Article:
becomes difficult to separate at a later date.

Slide 20
WASTE STORAGE

• Waste receptacles are to be provided within the project site


and offices for collection by waste type.
• Waste storage areas must be of a suitable size to contain all
the produced waste quantities.
• Cardboard boxes are made flat and collected in the store
room.
• Each employee can keep a reuse box for paper at their desks.
• Employees should be required to utilize waste bins and keep
them in good condition.
• Never mix waste.
• Do not leave waste in corridors to block movement.

Slide 21
SITE WASTE COLLECTION AREA

EACH SKIP HAS PICTORIAL SIGNAGE TO


SPECIFY WASTE TYPE. (COMMON
LANGUAGES ALSO USED).

Slide 22
SITE OFFICE WASTE COLLECTION AREA

Slide 23
NON-HAZARDOUS WASTE STORAGE

• Cover waste skips.


• Properly label waste skips.
• Inspect skips daily.
• Do not leave loose waste
around site.
• Transfer waste in a timely
manner between site and the
waste storage area.
• Do not store mixed waste
together.

Slide 24
NON-HAZARDOUS WASTE STORAGE
• Properly stack materials to maximize ability to reuse them
and prevent safety hazards.

Slide 25
HAZARDOUS WASTE STORAGE
Must be:
– Stored in leak proof containers with proper labeling and
hazard signs;
– Shall be stored in accordance with MSDS & MSDS sheets
should be available at all points of storage;
– Always kept under cover to prevent producing contaminated
water shall it rain;
– Stored away from sources of ignition;
– Tightly sealed and stored away from food;
– Handled by trained persons;
– Transported by licensed waste hauliers to treatment or
disposal facilities;
– Inventory of hazardous waste is required to be maintained

Slide 26
HAZARDOUS WASTE STORAGE
• Compatibility assessments shall be done to determine reactions
between waste types and segregation requirements;
• Hazardous waste shall be stored in impermeable units / skips
with cover and proper labelling.
• Best practice is placing the skip on an impermeable surface
such as concrete hard standing.

Slide 27
5 R PRINCIPLES

• Are strategies to manage waste and reduce the overall


negative impacts to the environment.

– RETHINK.
– REPAIR.
– REDUCE.
– REUSE.
– RECYCLE.

Slide 28
RETHINK
• It requires commitment from each individual to rethink
their behaviors and actions.
• If you care about giving your children a future at the
same standard you live in now, think about the natural
resources you are leaving them today.
• Think about eliminating the need to produce waste:
– For example get your food in a reusable container;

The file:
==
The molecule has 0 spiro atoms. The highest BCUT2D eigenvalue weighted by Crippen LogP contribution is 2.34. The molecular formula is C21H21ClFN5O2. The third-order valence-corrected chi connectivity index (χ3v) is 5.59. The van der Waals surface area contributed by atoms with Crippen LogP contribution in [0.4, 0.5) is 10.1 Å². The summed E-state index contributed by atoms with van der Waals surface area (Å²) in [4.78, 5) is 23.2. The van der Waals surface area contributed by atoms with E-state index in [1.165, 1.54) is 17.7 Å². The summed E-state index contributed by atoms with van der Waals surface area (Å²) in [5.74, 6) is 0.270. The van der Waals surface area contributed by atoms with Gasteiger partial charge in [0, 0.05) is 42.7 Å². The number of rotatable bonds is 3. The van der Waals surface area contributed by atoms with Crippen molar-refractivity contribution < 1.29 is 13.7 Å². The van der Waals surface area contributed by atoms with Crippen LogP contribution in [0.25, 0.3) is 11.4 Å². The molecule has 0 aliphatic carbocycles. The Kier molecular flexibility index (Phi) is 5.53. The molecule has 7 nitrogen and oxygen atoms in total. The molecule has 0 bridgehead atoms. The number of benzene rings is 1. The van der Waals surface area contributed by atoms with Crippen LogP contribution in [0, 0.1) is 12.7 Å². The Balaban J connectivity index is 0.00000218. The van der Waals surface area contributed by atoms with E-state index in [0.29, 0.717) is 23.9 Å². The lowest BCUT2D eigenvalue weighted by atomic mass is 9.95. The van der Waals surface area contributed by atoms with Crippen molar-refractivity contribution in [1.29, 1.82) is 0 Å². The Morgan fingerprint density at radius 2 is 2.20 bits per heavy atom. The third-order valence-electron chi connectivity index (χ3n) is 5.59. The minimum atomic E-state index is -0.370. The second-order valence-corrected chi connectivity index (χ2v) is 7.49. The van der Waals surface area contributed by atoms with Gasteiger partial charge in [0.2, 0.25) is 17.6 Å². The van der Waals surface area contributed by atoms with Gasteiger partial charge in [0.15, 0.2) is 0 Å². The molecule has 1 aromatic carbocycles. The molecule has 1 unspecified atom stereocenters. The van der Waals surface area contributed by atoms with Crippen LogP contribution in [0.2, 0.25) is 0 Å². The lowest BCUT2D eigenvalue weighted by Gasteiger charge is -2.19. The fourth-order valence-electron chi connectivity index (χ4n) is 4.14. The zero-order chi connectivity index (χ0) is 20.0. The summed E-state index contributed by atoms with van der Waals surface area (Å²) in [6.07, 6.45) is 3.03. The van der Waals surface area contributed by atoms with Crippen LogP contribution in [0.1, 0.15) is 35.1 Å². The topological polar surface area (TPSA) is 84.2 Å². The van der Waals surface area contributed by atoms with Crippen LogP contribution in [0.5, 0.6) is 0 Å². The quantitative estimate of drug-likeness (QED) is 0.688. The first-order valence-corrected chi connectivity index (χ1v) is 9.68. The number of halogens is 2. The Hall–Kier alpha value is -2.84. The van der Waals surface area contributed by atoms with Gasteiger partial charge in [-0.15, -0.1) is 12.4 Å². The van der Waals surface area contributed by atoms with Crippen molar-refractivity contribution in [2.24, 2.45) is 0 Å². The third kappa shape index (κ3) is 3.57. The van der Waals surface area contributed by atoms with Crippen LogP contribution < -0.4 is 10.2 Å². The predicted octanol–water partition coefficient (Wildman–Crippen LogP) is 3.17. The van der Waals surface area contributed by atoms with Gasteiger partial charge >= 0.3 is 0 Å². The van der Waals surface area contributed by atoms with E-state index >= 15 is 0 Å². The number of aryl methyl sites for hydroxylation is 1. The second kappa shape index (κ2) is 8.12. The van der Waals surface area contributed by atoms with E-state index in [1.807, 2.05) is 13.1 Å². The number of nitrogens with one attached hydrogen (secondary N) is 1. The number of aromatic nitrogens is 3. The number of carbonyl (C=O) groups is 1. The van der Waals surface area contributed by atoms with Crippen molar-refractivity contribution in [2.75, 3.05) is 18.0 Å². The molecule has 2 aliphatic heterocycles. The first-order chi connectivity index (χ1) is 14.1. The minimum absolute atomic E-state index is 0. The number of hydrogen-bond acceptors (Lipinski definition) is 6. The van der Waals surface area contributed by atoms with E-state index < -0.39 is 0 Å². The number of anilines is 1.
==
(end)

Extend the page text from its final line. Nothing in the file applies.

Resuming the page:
– Or donate unneeded items rather than disposing them,
surely someone needs them somewhere!
• Think about waste with lower environmental impacts.
– For example paper cups rather than polystyrene cups.

Slide 29
REPAIR
• 80% of Electronic devices are functional on disposal,
however, we are just too lazy too fix them.
• Electronic waste are the most polluting domestic waste.
(Chemicals  soil ground water sea animals
humans)
• Repairing electronics means less pollution going to the
environment from discarded items.
• If repair is not possible, donate Electronic devices at e-
waste locations.
• Same principle can be applied to a wide variety of items
such as tyres, wood planks (de-nailing for reuse), office
furniture, vehicle batteries.

Slide 30
REDUCE - OFFICE
• If waste is inevitable, try to reduce the amount you produce:
– Buy reusable containers rather than disposable ones;
– Reduce the amount of food waste;
– Try buying items with no packaging;
– Reduce non-recyclable waste like polystyrene and glass;
– Reduce printing and use of ink;
– Bulk materials vs. smaller containers;
– Paper clips vs. staples;
– Coffee tumblers.

Slide 31
REDUCE - SITE
• Site teams shall reduce the waste produced through their
activities:
– Reduce the amount of concrete backup to reduce the amount
of wash out;
– Reduce the amount of steel reinforcement cutting onsite by
ordering correct dimensions from supplier, where applicable;
– Request manufacturers to reduce the packaging of non-
fragile materials;
– Reduce non recyclable waste like polystyrene and glass;
– Separate recyclables and non recyclables to reduce risk of
non-recyclable waste.

Slide 32
REUSE - OFFICE
• Store reusable materials separately and label them as
reusable.
• Some examples of reuse in the office:
– Get your lunch in reusable containers;
– Collect single sided print outs for reuse as drafts and
notes;
– Reuse empty containers;
– Reuse cardboard boxes for storage;
– Reuse plastic binding spirals for new documents.

Slide 33
REUSE - SITE
• Store reusable materials separately and label them as
reusable.
• Some examples of reuse onsite:
– Wooden pallets for material storage and transport;
– Backup concrete to extend hard standing around site offices;
– Polythene and hessian cloth for concrete curing;
– Cardboard boxes for storage;
– Cut reinforcement for use with barricades and site marking.

Slide 34
RECYCLE
• Recycling means processing what is usually considered
waste to become a new material.
• Recycling reduces: